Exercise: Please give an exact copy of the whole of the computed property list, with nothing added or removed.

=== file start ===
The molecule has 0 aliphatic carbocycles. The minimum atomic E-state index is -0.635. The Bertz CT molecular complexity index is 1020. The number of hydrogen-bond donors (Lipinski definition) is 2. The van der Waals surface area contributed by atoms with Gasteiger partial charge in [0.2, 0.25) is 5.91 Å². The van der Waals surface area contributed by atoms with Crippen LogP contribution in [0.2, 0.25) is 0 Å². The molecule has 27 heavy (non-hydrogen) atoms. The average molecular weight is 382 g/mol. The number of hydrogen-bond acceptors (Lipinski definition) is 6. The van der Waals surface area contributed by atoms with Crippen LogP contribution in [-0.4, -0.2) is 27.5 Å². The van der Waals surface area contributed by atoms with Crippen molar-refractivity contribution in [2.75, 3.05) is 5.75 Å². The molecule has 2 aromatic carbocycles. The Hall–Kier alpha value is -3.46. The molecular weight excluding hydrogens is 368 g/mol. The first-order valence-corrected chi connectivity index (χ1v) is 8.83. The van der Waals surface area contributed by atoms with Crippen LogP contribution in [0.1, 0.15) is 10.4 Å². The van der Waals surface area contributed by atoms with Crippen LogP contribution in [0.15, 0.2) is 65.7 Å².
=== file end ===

The molecule has 0 aliphatic carbocycles. The minimum atomic E-state index is -0.635. The Bertz CT molecular complexity index is 1020. The number of hydrogen-bond donors (Lipinski definition) is 2. The van der Waals surface area contributed by atoms with Gasteiger partial charge in [0.2, 0.25) is 5.91 Å². The van der Waals surface area contributed by atoms with Crippen LogP contribution in [0.2, 0.25) is 0 Å². The molecule has 27 heavy (non-hydrogen) atoms. The average molecular weight is 382 g/mol. The number of hydrogen-bond acceptors (Lipinski definition) is 6. The van der Waals surface area contributed by atoms with Crippen LogP contribution in [-0.4, -0.2) is 27.5 Å². The van der Waals surface area contributed by atoms with Crippen molar-refractivity contribution in [2.75, 3.05) is 5.75 Å². The molecule has 2 aromatic carbocycles. The Hall–Kier alpha value is -3.46. The molecular weight excluding hydrogens is 368 g/mol. The first-order valence-corrected chi connectivity index (χ1v) is 8.83. The van der Waals surface area contributed by atoms with Crippen LogP contribution in [0.1, 0.15) is 10.4 Å². The van der Waals surface area contributed by atoms with Crippen LogP contribution in [0.15, 0.2) is 65.7 Å².